Those Nadal hands were healed in quick time, ready to lift the trophy for the 11th time.

Zverev’s run to the quarters

Zverev had been pestered with the question of when he was going to start producing at slams ever since he won his 1st ATP 1000 title in Rome, and the more trophies he won, the more bothersome the questions became.

As the second seed in Roland Garros, after a strong clay lead-in, Zverev had even more pressure on him than usual to perform.

In his second, third, and fourth roud match it looked like he would have to swat those questions of when, when, when, away once again with his typical answer that he was only 21 and had time on his side. In each match Zverev fell behind, 2 sets to one versus Dusan Lajovic and Damir Dzumhur and 2 sets to love versus Karen Khachanov, and, in each contest, Zverev made the most of the extra time five sets gave him as he fought back, scrambling  into the quarters where he had little to give versus Dominic Thiem, going down in straights.

Likely to be seeded three and fourth at the remaining slams of the season, the next question is when is Zverev  going to reach the semis? His inconsistency means that when that might exactly be is a touch unpredictable, but when it happens it will probably be, as his answer to his critics was at Roland Garros,  loud, crazy, and divisive sports entertainment of the highest order.

Diego Schwartzman’s outburst

The trend, or hard to give up habit now, of fist-pumping winners, or your opponent’s errors, and letting out an accompanying shout of “Come on” is a controversial one.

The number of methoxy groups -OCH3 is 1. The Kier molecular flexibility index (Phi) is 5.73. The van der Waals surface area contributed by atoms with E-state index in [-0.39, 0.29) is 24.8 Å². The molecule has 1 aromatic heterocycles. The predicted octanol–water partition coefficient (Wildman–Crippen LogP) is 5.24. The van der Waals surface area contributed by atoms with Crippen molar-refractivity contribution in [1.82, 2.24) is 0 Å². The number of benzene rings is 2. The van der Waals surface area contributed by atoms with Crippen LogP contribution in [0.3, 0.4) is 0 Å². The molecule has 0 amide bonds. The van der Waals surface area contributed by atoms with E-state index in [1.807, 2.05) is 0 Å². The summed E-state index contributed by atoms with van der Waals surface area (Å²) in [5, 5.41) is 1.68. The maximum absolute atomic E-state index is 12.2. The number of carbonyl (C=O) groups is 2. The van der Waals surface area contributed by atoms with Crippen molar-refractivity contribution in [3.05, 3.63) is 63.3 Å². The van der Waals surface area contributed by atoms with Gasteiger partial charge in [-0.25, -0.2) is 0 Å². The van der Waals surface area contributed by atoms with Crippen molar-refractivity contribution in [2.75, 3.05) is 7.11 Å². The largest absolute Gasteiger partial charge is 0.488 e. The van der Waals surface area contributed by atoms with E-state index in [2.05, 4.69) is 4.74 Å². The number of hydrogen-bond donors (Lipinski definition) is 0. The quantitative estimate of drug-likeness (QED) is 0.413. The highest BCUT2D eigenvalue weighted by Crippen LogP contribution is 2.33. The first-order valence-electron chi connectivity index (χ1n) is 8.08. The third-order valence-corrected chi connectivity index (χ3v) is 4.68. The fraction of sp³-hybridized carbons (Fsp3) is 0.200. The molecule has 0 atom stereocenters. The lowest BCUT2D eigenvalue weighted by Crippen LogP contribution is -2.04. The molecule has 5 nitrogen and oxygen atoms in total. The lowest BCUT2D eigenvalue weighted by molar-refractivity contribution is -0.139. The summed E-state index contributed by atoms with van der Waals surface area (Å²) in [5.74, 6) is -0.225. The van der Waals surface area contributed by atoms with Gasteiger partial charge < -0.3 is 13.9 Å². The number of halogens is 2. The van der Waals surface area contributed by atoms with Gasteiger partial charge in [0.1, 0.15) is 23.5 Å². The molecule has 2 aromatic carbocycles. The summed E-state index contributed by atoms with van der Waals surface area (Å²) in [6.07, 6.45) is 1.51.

We know which side of the fence Diego Schwartzman sits on in this debate after his outburst to the umpire on a change of ends in his last sixteen match versus Kevin Anderson.

Trailing two sets to love,. Schwartzman took his frustrations out verbally, perhaps being a little too candid for his opponent who was in earshot. But venting his fury served Schwartzman well- he won the match, saving match points,  and he went on to become the only player to win a set off Nadal.

The Lows

One man’s continued excellence is another man’s never-ending predictability.

As much a legend as Nadal is, and while it is a pleasure to witness his excellence on the surface, the lack of competition made the tournament a hard watch for neutrals.

The final- more of a final blow than a grand finale.

Much was expected of Dominic Thiem in the final and his failure to deliver did not go unmentioned out loud when Ken Rosewall said, when asked his thoughts on the match in the pre-ceremony chatter, that Thiem had “disappointed”.

Thiem blushed. Anyone watching did, too.

2018 and Roland Garros, in the city of lights, is still without them. Next year will be lit, though, and there will be rooves, too.

Let’s not end this review on a low note, though. Let’s remember instead the wonderful spectacle that was:

The best match of Roland Garros 2018:

Marco Cecchinato vs Novak Djokovic. Cecchinato won 6-3, 7-6 (4), 1-6, 7-6 (11)

An old champ on the road back, driven by his hunt for glories past, a player with a past seeking to make a good name playing inspiring tennis, the kind it takes to romance the Parisians, a tiebreak of the most dramatic order, in an at times lackluster tournament, this quarter-final rewarded those who stay tuned by taking us to the rare heights tennis can take us.

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Christian Deverille

Christian Deverille is a tennis writer with a diploma in Freelance Sports Writing from the London School of Journalism. He loves all things tennis, most of all the Federer and del Potro forehands.